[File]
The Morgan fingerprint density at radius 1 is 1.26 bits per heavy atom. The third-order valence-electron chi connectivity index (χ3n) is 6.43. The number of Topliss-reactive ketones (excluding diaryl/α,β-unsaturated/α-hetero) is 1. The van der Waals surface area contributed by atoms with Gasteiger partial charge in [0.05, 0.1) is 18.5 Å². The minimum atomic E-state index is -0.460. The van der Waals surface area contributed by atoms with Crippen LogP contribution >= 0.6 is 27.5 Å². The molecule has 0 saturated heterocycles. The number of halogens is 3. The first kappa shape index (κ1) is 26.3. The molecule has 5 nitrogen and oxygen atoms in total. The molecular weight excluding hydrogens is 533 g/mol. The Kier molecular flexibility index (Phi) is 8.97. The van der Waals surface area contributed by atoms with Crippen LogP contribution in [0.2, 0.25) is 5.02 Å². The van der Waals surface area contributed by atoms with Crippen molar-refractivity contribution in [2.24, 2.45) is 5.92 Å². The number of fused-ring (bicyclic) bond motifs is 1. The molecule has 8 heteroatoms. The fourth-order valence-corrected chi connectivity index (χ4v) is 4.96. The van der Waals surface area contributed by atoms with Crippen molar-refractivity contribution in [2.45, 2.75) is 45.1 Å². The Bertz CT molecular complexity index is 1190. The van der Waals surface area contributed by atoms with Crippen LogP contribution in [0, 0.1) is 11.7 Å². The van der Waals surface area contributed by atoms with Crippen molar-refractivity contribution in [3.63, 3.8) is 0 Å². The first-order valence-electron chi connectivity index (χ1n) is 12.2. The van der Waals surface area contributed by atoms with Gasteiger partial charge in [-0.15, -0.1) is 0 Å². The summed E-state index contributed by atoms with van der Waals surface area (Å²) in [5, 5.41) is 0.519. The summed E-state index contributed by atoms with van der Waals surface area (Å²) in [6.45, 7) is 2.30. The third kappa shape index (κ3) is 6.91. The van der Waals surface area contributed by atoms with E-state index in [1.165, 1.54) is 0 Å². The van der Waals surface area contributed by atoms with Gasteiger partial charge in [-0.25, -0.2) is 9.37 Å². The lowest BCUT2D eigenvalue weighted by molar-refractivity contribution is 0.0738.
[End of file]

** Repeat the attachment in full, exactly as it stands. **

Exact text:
The Morgan fingerprint density at radius 1 is 1.26 bits per heavy atom. The third-order valence-electron chi connectivity index (χ3n) is 6.43. The number of Topliss-reactive ketones (excluding diaryl/α,β-unsaturated/α-hetero) is 1. The van der Waals surface area contributed by atoms with Gasteiger partial charge in [0.05, 0.1) is 18.5 Å². The minimum atomic E-state index is -0.460. The van der Waals surface area contributed by atoms with Crippen LogP contribution >= 0.6 is 27.5 Å². The molecule has 0 saturated heterocycles. The number of halogens is 3. The first kappa shape index (κ1) is 26.3. The molecule has 5 nitrogen and oxygen atoms in total. The molecular weight excluding hydrogens is 533 g/mol. The Kier molecular flexibility index (Phi) is 8.97. The van der Waals surface area contributed by atoms with Crippen LogP contribution in [0.2, 0.25) is 5.02 Å². The van der Waals surface area contributed by atoms with Crippen molar-refractivity contribution in [2.24, 2.45) is 5.92 Å². The number of fused-ring (bicyclic) bond motifs is 1. The molecule has 8 heteroatoms. The fourth-order valence-corrected chi connectivity index (χ4v) is 4.96. The van der Waals surface area contributed by atoms with Crippen molar-refractivity contribution in [2.45, 2.75) is 45.1 Å². The Bertz CT molecular complexity index is 1190. The van der Waals surface area contributed by atoms with Crippen LogP contribution in [0, 0.1) is 11.7 Å². The van der Waals surface area contributed by atoms with Crippen molar-refractivity contribution in [3.63, 3.8) is 0 Å². The first-order valence-electron chi connectivity index (χ1n) is 12.2. The van der Waals surface area contributed by atoms with Gasteiger partial charge in [-0.15, -0.1) is 0 Å². The summed E-state index contributed by atoms with van der Waals surface area (Å²) in [5, 5.41) is 0.519. The summed E-state index contributed by atoms with van der Waals surface area (Å²) in [6.45, 7) is 2.30. The third kappa shape index (κ3) is 6.91. The van der Waals surface area contributed by atoms with E-state index in [1.165, 1.54) is 0 Å². The van der Waals surface area contributed by atoms with Gasteiger partial charge in [-0.25, -0.2) is 9.37 Å². The lowest BCUT2D eigenvalue weighted by molar-refractivity contribution is 0.0738.